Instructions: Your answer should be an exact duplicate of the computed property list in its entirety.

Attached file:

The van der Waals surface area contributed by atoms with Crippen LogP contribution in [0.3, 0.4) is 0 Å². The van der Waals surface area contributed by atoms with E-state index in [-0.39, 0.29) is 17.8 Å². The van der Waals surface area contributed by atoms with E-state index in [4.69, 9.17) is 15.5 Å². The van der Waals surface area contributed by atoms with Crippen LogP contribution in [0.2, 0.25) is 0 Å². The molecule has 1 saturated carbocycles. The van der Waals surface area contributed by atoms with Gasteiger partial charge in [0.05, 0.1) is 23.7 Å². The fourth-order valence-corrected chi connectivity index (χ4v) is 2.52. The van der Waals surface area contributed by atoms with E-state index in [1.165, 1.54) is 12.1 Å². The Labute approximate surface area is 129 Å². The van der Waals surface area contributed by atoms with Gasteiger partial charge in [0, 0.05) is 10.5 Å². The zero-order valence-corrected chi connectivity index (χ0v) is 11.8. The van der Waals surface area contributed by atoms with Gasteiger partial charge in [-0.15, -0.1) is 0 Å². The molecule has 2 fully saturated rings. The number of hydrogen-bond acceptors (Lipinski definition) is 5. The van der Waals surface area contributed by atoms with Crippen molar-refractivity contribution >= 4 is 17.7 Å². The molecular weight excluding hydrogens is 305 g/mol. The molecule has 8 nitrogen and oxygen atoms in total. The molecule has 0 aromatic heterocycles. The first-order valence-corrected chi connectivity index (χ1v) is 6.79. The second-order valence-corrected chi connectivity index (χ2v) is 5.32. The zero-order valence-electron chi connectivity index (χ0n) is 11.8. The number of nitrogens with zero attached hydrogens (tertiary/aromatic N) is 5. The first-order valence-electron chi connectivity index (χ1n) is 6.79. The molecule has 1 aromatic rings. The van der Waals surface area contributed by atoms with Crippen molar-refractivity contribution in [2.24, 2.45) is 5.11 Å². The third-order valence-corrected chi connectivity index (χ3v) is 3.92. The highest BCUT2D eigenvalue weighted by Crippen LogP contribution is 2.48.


The van der Waals surface area contributed by atoms with Crippen LogP contribution in [0.3, 0.4) is 0 Å². The van der Waals surface area contributed by atoms with E-state index in [-0.39, 0.29) is 17.8 Å². The van der Waals surface area contributed by atoms with E-state index in [4.69, 9.17) is 15.5 Å². The van der Waals surface area contributed by atoms with Crippen LogP contribution in [0.2, 0.25) is 0 Å². The molecule has 1 saturated carbocycles. The van der Waals surface area contributed by atoms with Gasteiger partial charge in [0.05, 0.1) is 23.7 Å². The fourth-order valence-corrected chi connectivity index (χ4v) is 2.52. The van der Waals surface area contributed by atoms with E-state index in [1.165, 1.54) is 12.1 Å². The Labute approximate surface area is 129 Å². The van der Waals surface area contributed by atoms with Gasteiger partial charge in [0, 0.05) is 10.5 Å². The zero-order valence-corrected chi connectivity index (χ0v) is 11.8. The van der Waals surface area contributed by atoms with Gasteiger partial charge in [-0.15, -0.1) is 0 Å². The molecule has 2 fully saturated rings. The number of hydrogen-bond acceptors (Lipinski definition) is 5. The van der Waals surface area contributed by atoms with Crippen molar-refractivity contribution >= 4 is 17.7 Å². The molecular weight excluding hydrogens is 305 g/mol. The molecule has 8 nitrogen and oxygen atoms in total. The molecule has 0 aromatic heterocycles. The first-order valence-corrected chi connectivity index (χ1v) is 6.79. The second-order valence-corrected chi connectivity index (χ2v) is 5.32. The zero-order valence-electron chi connectivity index (χ0n) is 11.8. The number of nitrogens with zero attached hydrogens (tertiary/aromatic N) is 5. The first-order valence-electron chi connectivity index (χ1n) is 6.79. The molecule has 1 aromatic rings. The van der Waals surface area contributed by atoms with Crippen molar-refractivity contribution in [2.24, 2.45) is 5.11 Å². The third-order valence-corrected chi connectivity index (χ3v) is 3.92. The highest BCUT2D eigenvalue weighted by Crippen LogP contribution is 2.48.